The media often use the word skinheads, and in the vast majority of cases it carries a negative connotation. We will not allow ourselves superficial judgments and we will figure out who they are and why, in the minds of the British, a skinhead is still more often dressed in Crombie or Harrington than in a familiar bomber jacket.
As we told in a previous article (see), in the sixties the youth of Great Britain was subdued by the image of fashion - a young esthete, hedonist and dandy.
In the second half of the decade, several paths for the development of this image were outlined. The world of music was captured by a wave of psychedelia, and fashion could not stay away. Parties became a real kaleidoscope of surreal patterns and bright colors. A completely different style was developed for themselves by young people, who began to be called “hard mods,” (English “hard mods”). It was simpler, more practical and strongly contrasted with the images of bohemia.
It cannot be argued that this was a deliberate opposition to fashion. The differences between hard mods and representatives of the “golden youth” and creative intelligentsia were natural: the difference at the level of the social environment led to a difference in tastes and outlook on life. However, by the end of the 60s, it became more visible inside the subculture itself. Those mods that were rampant during the famous pogroms in the south of Great Britain in the mid-60s can be safely considered hard mods. They loved to fight, were engaged in thefts and robbery, carried cold steel weapons and often united in real gangs. These were young people born after the war.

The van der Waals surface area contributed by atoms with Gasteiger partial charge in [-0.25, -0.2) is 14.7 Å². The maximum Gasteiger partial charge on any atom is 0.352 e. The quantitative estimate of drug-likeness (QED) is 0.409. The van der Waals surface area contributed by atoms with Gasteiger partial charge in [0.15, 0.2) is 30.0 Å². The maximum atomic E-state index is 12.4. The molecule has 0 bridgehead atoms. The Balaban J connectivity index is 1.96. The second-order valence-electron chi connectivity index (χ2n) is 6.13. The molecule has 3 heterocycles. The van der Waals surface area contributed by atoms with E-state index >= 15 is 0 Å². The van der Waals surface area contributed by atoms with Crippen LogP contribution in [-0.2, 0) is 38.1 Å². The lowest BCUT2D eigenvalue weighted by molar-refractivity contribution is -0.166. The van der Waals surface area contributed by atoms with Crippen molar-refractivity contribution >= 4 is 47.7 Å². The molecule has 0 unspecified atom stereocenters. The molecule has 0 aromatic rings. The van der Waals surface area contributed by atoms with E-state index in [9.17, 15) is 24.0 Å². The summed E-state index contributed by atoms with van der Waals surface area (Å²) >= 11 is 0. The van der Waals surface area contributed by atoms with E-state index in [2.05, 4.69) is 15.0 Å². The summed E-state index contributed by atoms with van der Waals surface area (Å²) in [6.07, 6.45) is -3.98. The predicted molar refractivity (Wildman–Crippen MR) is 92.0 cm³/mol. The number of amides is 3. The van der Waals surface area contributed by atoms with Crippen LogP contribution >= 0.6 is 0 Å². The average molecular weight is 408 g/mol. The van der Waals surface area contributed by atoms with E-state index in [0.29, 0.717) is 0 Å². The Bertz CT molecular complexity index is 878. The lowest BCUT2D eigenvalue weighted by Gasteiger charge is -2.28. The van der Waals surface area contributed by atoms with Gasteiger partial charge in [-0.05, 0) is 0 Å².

The teenage age of this generation came at a time when the difficulties of the war and post-war years were left behind: you could live without thinking only about how to feed and restore the country. The fashion revolution of the sixties, focused on teenagers, began. Everyone wanted to keep up with the times. Around there was a lot of music, clubs and stylish clothes, and all this could become yours - there would be money!
The British economy, which was gaining momentum, provided jobs, making it possible to honestly save up for a stylish suit and scooter. One could go the easier way - crime in all its manifestations helped to get money for new clothes, drugs and trips to the most fashionable clubs in the city. On Friday night, fashion behaved like life-goers, pop idols and people from high society, but the day was coming, and many of them again had to go to work or look for illegal earnings.
“They called me a hard-mod ... the media seized on the pogroms story [the famous clash of mods with rockers in the south of England in 1964] and described the mods as a crazy crowd of drug addicts prone to violence and unrest. Of course, in the rubbish that the newspapers wrote, there was a grain of truth. Among the mods were those who went to Brighton, Margaret and other cities just to make a complete mess there. I must admit, I was among them.
Reputation was everything. I started to carry a weapon (ax) and was ready to use it if necessary ... Appearance was very important - everyone around was literally obliged to wear a woolen suit "